Standardization of Regeneration, Agrobacterium-Mediated Transformation, and Introduction of Nucleocapsid Gene of Watermelon Bud Necrosis Virus in Watermelon

  • Rakesh Kumar
  • A. Swapana Geetanjali
  • M. Krishnareddy
  • P. K. Jaiwal
  • Bikash MandalEmail author
Research Article


Seven types of explants (proximal cotyledon, distal cotyledon, distal cotyledon leaves, proximal cotyledon leaves, distal hypocotyls, proximal hypocotyls, and basal petioles) of watermelon (Citrullus lanatus) cv. Sugar Baby were tested for their regeneration capacity on MS medium supplemented with different concentrations and combinations of hormones (BAP 0–3 mg/l alone and IAA 0–0.5 mg/l and BAP 0–3 mg/l together). The results showed that the proximal petiole cultured in MS + BAP (3 mg/l) showed the highest percentage of callus induction (28%) and shoot production (24%). The proximal cotyledons cultured in MS + BAP (2 mg/l) + IAA (0.1 mg/l) showed the highest regeneration frequency (76%). Agrobacterium tumefaciens strain EHA 105 carrying a binary vector pBI121 containing the GUS gene (ß-glucuronidase) and kanamycin-resistance gene, nptII, was used to transform petiole explants of watermelon cv. Sugar Baby. Various conditions such as the agrobacterial concentration of OD600 0.6, infection time of 20 min, co-cultivation duration of 2 days and selection at 100 mg/l kanamycin were found as important parameters for the successful Agrobacterium-mediated transformation of watermelon. Further, a transgene construct using the nucleocapsid protein (NP) gene from watermelon bud necrosis virus (genus Tospovirus family Peribunyaviridae) was developed in pBI121 and used to transform watermelon. The successful transformation of petiole explant of watermelon with the GUS gene as well as the NP gene was confirmed by molecular assays, which showed a transformation efficiency of 14.2% and 0.375% with the GUS and NP gene, respectively.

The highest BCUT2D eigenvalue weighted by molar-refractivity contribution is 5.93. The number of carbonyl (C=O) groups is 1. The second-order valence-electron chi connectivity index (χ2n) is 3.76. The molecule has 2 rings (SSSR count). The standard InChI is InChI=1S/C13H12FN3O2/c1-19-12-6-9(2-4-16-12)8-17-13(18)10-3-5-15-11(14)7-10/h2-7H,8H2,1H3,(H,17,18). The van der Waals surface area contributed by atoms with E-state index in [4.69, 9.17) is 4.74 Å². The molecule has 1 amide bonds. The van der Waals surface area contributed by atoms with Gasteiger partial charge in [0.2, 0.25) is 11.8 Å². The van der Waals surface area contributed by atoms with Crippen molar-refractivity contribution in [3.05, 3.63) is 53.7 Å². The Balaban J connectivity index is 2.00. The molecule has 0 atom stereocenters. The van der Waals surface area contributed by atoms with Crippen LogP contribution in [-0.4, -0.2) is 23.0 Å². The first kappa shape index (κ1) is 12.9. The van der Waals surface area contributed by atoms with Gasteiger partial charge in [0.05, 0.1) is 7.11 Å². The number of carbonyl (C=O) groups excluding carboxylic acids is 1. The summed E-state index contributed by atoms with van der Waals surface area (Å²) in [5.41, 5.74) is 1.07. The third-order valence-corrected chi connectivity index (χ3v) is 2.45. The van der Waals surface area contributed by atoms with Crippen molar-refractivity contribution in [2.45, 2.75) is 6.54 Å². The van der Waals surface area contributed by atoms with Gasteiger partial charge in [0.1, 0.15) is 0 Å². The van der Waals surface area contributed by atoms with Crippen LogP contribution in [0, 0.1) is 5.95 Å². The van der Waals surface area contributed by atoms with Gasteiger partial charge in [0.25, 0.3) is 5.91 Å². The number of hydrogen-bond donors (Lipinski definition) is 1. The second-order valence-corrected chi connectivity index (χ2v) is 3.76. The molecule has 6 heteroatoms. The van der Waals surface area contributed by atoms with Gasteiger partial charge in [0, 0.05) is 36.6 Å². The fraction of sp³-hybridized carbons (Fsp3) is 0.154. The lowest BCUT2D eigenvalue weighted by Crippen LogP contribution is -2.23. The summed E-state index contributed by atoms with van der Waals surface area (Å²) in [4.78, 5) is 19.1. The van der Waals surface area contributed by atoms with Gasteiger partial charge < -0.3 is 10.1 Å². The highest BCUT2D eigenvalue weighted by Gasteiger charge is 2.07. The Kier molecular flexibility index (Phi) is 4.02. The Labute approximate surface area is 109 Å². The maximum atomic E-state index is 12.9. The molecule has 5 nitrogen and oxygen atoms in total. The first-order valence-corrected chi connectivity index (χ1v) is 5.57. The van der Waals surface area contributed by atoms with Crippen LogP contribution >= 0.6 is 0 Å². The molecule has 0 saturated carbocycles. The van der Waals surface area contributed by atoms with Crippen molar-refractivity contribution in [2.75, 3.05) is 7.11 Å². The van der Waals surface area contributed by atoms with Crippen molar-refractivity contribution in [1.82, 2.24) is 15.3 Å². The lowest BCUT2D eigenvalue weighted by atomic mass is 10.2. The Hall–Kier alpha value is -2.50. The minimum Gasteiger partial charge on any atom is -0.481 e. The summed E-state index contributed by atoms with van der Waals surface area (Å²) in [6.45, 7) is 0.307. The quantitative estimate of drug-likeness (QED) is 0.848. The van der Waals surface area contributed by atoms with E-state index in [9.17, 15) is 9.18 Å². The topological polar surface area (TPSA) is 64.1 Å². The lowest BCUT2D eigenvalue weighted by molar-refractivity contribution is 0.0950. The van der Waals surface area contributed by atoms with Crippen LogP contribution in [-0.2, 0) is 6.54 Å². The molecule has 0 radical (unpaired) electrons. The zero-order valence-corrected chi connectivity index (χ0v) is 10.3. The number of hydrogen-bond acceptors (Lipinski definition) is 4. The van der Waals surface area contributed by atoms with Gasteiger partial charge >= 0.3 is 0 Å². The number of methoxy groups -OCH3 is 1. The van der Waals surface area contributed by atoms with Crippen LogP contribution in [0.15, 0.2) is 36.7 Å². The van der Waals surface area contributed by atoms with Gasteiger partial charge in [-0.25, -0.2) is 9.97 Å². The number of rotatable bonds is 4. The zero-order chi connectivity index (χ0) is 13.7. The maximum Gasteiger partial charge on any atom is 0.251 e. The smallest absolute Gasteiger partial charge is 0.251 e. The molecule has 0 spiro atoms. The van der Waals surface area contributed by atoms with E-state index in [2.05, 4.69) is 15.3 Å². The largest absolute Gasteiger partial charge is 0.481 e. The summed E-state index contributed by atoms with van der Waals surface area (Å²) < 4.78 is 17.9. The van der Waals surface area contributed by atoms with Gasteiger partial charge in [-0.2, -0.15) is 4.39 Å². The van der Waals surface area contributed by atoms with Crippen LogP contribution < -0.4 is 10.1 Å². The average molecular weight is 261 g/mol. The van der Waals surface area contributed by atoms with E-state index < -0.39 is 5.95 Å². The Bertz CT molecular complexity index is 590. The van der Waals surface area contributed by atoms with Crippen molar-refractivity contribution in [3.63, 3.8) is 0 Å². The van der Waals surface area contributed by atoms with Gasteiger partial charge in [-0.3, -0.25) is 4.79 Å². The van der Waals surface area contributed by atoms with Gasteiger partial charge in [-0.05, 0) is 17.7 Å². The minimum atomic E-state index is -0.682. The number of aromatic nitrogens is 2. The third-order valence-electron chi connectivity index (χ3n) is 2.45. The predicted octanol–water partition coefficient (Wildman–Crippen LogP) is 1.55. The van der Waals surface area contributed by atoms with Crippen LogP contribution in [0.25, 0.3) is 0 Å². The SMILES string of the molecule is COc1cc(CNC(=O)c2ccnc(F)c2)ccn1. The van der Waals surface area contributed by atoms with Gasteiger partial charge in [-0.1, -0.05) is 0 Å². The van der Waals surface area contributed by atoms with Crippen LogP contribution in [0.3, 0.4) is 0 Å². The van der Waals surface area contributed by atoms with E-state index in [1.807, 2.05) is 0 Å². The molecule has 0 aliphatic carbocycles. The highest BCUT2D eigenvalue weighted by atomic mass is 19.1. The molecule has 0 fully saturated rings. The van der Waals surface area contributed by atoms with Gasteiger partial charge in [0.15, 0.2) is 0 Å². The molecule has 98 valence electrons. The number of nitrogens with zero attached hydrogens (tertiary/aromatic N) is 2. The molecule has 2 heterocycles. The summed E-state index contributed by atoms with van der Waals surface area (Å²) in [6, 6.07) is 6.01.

Citrullus lanatus Sugar Baby Watermelon bud necrosis virus Regeneration GUS assay Genetic transformation 



The financial support from the Department of Biotechnology, Govt. of India (BT/PR7866/AGR/02/379/2006) and Indian Agricultural Research Institute, New Delhi is thankfully acknowledged.

Compliance with Ethical Standards

Conflict of interest

The authors declare that there is no conflict of interest regarding the publication of this manuscript.

Supplementary material

40011_2019_1130_MOESM1_ESM.doc (126 kb)
Supplementary material 1 (DOC 126 kb)


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Copyright information

© The National Academy of Sciences, India 2019

Authors and Affiliations

  1. 1.Division of Plant Pathology, Advanced Centre for Plant VirologyIndian Agricultural Research InstituteNew DelhiIndia
  2. 2.Division of Plant PathologyIndian Institute of Horticultural ResearchBangaloreIndia
  3. 3.Maharishi Dayanand UniversityRohtakIndia
  4. 4.JK Agri Genetic LtdHyderabadIndia
  5. 5.SRM UniversityChennaiIndia

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